As a man I love still to loiter about these open doors of the hills, playing the geologist and the naturalist, or half-playing them, and half -dreaming in the spirit of my youthful days. Phœbe-birds' nests may be found any day under these rocks, but on one of my recent visits to them I found an unusual nest on the face of the rocks such I had never before seen. At the first glance, from its mossy exterior, I took it for a phœbe's nest, but close inspection showed it to be a mouse's nest – the most delicate and artistic bit of mouse architecture I ever saw – a regular mouse palace; dome-shaped, covered with long moss that grew where the water had issued from the rocks a few yards away, and set upon a little shelf as if it had grown there. There was a hole on one side that led to the soft and warm interior, but when my forefinger called, the tiny aristocrat was not in. Whether he or she belonged to the tribe of the white-footed mouse, or to that of the jumping mouse, I could not tell. Was the device of the mossy exterior learned from the phœbe? Of course not; both had been to the same great school of Dame Nature.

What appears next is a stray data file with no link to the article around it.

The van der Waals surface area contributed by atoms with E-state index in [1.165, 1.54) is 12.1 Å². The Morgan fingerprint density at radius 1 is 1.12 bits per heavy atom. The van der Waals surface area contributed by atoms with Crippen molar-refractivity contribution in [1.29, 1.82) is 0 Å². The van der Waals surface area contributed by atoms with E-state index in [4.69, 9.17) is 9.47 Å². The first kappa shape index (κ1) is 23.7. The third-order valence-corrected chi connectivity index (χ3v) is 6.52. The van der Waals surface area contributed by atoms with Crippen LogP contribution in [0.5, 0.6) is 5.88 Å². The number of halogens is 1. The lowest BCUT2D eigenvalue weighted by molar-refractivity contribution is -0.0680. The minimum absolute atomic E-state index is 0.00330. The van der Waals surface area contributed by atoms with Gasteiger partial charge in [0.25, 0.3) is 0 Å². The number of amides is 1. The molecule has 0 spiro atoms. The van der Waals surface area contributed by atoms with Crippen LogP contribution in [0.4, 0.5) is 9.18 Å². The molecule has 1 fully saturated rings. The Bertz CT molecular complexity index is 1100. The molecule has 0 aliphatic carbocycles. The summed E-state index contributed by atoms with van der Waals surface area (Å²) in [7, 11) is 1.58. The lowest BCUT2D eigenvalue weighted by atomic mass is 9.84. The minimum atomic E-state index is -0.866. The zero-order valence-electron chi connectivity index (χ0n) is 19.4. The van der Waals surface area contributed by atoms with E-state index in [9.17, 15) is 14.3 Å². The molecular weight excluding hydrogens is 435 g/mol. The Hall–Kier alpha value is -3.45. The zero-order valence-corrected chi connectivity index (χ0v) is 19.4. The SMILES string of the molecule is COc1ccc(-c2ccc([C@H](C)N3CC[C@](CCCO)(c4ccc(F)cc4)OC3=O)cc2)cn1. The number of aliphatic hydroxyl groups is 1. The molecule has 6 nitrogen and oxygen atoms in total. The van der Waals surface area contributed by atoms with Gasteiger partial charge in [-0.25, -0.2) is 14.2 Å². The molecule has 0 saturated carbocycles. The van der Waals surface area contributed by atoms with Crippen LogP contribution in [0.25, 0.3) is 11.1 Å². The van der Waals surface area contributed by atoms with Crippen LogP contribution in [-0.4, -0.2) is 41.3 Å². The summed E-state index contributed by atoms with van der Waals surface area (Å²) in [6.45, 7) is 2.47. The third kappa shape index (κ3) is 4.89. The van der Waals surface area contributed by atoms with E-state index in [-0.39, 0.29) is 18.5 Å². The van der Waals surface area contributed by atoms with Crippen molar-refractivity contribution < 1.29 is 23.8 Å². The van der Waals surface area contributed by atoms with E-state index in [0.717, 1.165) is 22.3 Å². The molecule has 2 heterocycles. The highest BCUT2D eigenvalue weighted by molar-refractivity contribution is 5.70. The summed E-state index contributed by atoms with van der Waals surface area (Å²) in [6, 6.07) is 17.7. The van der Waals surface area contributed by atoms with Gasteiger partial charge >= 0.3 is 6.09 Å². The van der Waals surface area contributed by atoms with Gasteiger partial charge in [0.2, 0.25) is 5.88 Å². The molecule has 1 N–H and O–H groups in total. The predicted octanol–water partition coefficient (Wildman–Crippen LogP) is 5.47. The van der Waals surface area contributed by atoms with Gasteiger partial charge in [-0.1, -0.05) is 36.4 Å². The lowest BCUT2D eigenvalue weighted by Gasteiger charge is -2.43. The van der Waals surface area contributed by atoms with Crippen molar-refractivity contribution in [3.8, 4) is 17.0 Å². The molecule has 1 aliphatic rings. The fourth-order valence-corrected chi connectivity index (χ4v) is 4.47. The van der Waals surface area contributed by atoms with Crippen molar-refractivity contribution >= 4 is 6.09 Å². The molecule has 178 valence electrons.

Through the eyes of the geologist I see what the agents of erosion have done, how the tooth of time has eaten out the layers of the soft old red sandstone, and left the harder layers of the superimposed Catskill rock to project unsupported many feet. I see these soft red layers running through under the mountains from valley to valley, level as a floor, and lending themselves to the formation of the beautiful waterfalls that are found here and there in the trout brooks of that region. At one such waterfall, a mile or more from the old schoolhouse, we used to go, when I was a boy, for our slate pencils, looking for the softer green streaks in the crumbling slaty sandstone, and trying them on our teeth to see whether or not they were likely to scratch our precious slates. In imagination I follow this slaty layer through under the mountains and see where it is cut into by other waterfalls that I know, ten, twenty, thirty miles away. At those falls the water usually makes a sheer leap the whole distance, – twenty, thirty, or fifty feet, as the case may be, – the harder rock at the top always holding out while the softer layers retreat beneath it, forming in this respect miniature Niagaras. When near one of these falls I seldom miss the opportunity to climb the side of the gorge under the overhanging rock and inspect its under surface, and feel it with my hand. The elements have here separated the leaves of the great stone book and one may read some of the history written there. When I pass my hand over the bottom side of the superincumbent rock, I know I am passing it over the contours, the little depressions and unevennesses of surface, of the mud of the old lake or inland sea bottom, upon which the material of the harder rock was laid down more than fifty millions of years ago. There are here and there little protuberances, the size of peas and beans, which probably mark where little gas bubbles were in the old mud bottom.